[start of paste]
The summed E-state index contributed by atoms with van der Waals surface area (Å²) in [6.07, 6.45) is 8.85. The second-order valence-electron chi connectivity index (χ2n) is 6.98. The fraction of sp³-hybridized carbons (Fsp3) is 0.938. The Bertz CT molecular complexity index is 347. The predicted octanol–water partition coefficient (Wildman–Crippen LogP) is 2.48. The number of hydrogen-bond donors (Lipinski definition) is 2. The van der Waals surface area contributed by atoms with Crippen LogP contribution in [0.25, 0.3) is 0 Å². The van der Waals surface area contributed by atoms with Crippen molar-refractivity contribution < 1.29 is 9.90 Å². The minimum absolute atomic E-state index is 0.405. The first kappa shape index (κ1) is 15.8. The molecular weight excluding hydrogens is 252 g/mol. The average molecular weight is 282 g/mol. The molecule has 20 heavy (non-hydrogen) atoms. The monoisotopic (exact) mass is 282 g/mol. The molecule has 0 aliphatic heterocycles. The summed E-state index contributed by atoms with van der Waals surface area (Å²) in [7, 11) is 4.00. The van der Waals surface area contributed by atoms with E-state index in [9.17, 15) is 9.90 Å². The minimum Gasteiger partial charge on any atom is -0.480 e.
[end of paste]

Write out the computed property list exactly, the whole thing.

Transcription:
The summed E-state index contributed by atoms with van der Waals surface area (Å²) in [6.07, 6.45) is 8.85. The second-order valence-electron chi connectivity index (χ2n) is 6.98. The fraction of sp³-hybridized carbons (Fsp3) is 0.938. The Bertz CT molecular complexity index is 347. The predicted octanol–water partition coefficient (Wildman–Crippen LogP) is 2.48. The number of hydrogen-bond donors (Lipinski definition) is 2. The van der Waals surface area contributed by atoms with Crippen LogP contribution in [0.25, 0.3) is 0 Å². The van der Waals surface area contributed by atoms with Crippen molar-refractivity contribution < 1.29 is 9.90 Å². The minimum absolute atomic E-state index is 0.405. The first kappa shape index (κ1) is 15.8. The molecular weight excluding hydrogens is 252 g/mol. The average molecular weight is 282 g/mol. The molecule has 20 heavy (non-hydrogen) atoms. The monoisotopic (exact) mass is 282 g/mol. The molecule has 0 aliphatic heterocycles. The summed E-state index contributed by atoms with van der Waals surface area (Å²) in [7, 11) is 4.00. The van der Waals surface area contributed by atoms with E-state index in [9.17, 15) is 9.90 Å². The minimum Gasteiger partial charge on any atom is -0.480 e.